10 Former NFL Players Charged in Alleged Health Insurance Fraud Scam

December 12, 2019

Ten former National Football League (NFL) players have been charged for their alleged roles in a nationwide fraud on a health care benefit program for retired NFL players, the Department of Justice said.

The alleged fraud targeted the NFL Player Health Reimbursement Account Plan that provides for tax-free reimbursement of out-of-pocket medical care expenses not covered by insurance. According to the charging documents, more than $3.9 million in false and fraudulent claims were submitted to the plan, and the plan paid out over $3.4 million on those claims between June 2017 and December 2018.

“The defendants are alleged to have developed and executed a fraudulent scheme to undermine a health care benefit plan established by the NFL – one established to help their former teammates and colleagues pay for legitimate medical expenses,” said U.S. Attorney Robert M. Duncan Jr., for the Eastern District of Kentucky. “The defendants allegedly submitted false claims to the plan and obtained money for expensive medical equipment that was never purchased or received, depriving that plan of valuable resources to help others meet their medical needs.”

Those charged in the indictments filed in the Eastern District of Kentucky are the following:

Robert McCune, 40, of Riverdale, Georgia, is charged with one count of conspiracy to commit wire fraud and health care fraud, nine counts of wire fraud and nine counts of health care fraud.

John Eubanks, 36, of Cleveland, Mississippi; Tamarick Vanover, 45, of Tallahassee, Florida; and Carlos Rogers, 38, of Alpharetta, Georgia, are each charged with one count of conspiracy to commit wire fraud and health care fraud, two counts of wire fraud and two counts of health care fraud.

Clinton Portis, 38, of McLean, Virginia; Ceandris Brown, 36, of Fresno, Texas; James Butler, 37, of Atlanta, Georgia; and Fredrick Bennett, 35, of Port Wentworth, Georgia, are each charged with one count of conspiracy to commit wire fraud and health care fraud, one count of wire fraud and one count of health care fraud.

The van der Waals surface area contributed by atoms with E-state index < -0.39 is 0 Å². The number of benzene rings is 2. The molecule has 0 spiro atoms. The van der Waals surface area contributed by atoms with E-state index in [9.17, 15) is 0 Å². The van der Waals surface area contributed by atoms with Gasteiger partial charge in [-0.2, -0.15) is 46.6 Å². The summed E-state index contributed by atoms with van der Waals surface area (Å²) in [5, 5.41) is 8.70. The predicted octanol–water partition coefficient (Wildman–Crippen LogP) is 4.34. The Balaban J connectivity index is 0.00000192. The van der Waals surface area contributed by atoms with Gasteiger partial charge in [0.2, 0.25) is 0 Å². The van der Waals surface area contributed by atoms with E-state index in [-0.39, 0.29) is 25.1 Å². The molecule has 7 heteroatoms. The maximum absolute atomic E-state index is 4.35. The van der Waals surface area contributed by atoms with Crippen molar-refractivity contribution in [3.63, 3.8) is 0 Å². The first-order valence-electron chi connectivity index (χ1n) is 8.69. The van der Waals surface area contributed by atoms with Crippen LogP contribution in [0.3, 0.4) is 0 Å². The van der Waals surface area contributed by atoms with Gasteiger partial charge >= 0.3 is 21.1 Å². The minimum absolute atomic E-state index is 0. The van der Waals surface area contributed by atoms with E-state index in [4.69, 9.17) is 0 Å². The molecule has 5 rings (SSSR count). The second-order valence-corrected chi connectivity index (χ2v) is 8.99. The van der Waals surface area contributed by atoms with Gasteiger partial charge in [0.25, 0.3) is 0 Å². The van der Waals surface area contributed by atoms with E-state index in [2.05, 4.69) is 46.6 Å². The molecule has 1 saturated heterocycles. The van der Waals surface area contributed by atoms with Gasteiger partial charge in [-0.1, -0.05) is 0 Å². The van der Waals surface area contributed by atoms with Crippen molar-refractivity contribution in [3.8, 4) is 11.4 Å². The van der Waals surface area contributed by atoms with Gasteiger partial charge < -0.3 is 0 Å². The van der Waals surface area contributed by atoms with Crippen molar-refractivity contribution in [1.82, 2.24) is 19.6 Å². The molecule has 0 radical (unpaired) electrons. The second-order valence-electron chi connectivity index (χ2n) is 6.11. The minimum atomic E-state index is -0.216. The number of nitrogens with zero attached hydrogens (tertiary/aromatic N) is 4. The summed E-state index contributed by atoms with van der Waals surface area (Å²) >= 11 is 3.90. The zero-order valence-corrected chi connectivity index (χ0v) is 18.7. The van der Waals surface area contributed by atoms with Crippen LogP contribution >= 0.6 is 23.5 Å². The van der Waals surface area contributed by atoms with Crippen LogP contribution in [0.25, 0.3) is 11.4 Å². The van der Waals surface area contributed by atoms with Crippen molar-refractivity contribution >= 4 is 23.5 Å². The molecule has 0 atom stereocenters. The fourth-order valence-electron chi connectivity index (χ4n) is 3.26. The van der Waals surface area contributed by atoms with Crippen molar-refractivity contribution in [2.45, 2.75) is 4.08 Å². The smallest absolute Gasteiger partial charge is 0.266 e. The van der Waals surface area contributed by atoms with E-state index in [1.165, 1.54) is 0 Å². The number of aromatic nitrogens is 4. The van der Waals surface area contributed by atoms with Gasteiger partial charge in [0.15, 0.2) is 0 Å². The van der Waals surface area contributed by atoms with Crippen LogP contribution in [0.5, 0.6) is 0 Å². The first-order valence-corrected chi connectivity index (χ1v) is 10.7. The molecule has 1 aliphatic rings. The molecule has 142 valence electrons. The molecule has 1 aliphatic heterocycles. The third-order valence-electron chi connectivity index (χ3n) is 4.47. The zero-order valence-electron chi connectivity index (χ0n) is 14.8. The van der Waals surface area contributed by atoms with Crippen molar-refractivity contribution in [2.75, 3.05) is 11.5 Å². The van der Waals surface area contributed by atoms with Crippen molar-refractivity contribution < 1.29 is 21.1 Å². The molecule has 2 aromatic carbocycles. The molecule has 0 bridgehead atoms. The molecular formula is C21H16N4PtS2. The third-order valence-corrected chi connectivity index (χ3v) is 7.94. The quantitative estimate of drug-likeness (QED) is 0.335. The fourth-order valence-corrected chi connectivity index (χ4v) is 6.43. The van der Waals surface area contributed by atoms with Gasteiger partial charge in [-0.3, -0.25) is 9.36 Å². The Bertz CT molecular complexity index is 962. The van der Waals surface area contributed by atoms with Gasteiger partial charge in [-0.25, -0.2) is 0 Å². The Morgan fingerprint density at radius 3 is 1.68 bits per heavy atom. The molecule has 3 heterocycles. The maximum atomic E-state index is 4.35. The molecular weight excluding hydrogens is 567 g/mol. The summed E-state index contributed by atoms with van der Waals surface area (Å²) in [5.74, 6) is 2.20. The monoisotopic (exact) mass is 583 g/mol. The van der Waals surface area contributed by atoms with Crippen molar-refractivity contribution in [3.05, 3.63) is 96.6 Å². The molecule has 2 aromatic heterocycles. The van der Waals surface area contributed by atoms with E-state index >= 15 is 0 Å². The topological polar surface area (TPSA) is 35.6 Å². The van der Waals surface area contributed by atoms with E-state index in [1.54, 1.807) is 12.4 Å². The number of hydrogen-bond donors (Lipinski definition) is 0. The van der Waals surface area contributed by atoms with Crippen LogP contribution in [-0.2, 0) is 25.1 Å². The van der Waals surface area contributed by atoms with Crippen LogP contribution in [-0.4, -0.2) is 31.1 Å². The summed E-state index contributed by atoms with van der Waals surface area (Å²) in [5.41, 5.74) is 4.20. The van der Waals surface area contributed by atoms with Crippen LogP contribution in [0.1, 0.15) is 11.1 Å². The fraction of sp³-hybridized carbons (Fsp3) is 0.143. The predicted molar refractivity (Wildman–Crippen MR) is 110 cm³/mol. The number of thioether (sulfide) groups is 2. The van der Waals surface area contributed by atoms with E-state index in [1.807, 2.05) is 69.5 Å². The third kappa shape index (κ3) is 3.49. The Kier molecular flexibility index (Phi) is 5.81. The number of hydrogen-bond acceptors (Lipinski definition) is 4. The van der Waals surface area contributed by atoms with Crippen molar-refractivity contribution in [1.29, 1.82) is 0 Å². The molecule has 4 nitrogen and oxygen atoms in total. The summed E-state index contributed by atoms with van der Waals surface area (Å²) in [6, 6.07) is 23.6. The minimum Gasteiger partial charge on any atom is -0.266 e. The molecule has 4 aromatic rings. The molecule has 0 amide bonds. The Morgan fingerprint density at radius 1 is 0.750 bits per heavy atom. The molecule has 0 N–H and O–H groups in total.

Correll Buckhalter, 41, of Colleyville, Texas, and Etric Pruitt, 38, of Theodore, Alabama, are charged with one count of conspiracy to commit wire fraud and health care fraud.

In addition, the government has filed notice that it intends to file criminal charges against Joseph Horn, 47, of Columbia, South Carolina, and Donald “Reche” Caldwell, 40, of Tampa, Florida, with conspiracy to commit health care fraud in the Eastern District of Kentucky.

The indictments charge that the scheme to defraud involved the submission of false and fraudulent claims to the plan for expensive medical equipment – typically between $40,000 and $50,000 for each claim – that was never purchased or received. The expensive medical equipment included hyperbaric oxygen chambers, cryotherapy machines, ultrasound machines designed for use by a doctor’s office to conduct women’s health examinations and electromagnetic therapy devices designed for use on horses.

According to allegations in the indictments, McCune, Eubanks, Vanover, Buckhalter, Rogers and others recruited other players into the scheme by offering to submit false and fraudulent claims in exchange for kickbacks and bribes that ranged from a few thousand dollars to $10,000 or more per claim submitted. As part of the scheme, the defendants allegedly fabricated supporting documentation for the claims, including invoices, prescriptions and letters of medical necessity. After the claims were submitted, McCune and Buckhalter allegedly called the telephone number provided by the plan and impersonated certain other players in order to check on the status of the false and fraudulent claims.

Source: FBI

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Latest Comments

  • December 18, 2019 at 12:00 pm
    Melissa says:
    Wow. This speaks to a larger cultural perception that lying to your insurer to get money is not a crime. So many people who wouldn't even consider shoplifting or stealing in g... read more
  • December 16, 2019 at 2:19 pm
    Andrew says:
    You mean actual words like "Athliets?" Sorry to be grammar police but it just defeated the point you were trying to make.
  • December 16, 2019 at 12:16 pm
    Rosenblatt says:
    Thanks for the information, Cuivre. I never would have guessed the non-human medical devices listed in the article could benefit humans (hence why one was made with humans in ... read more

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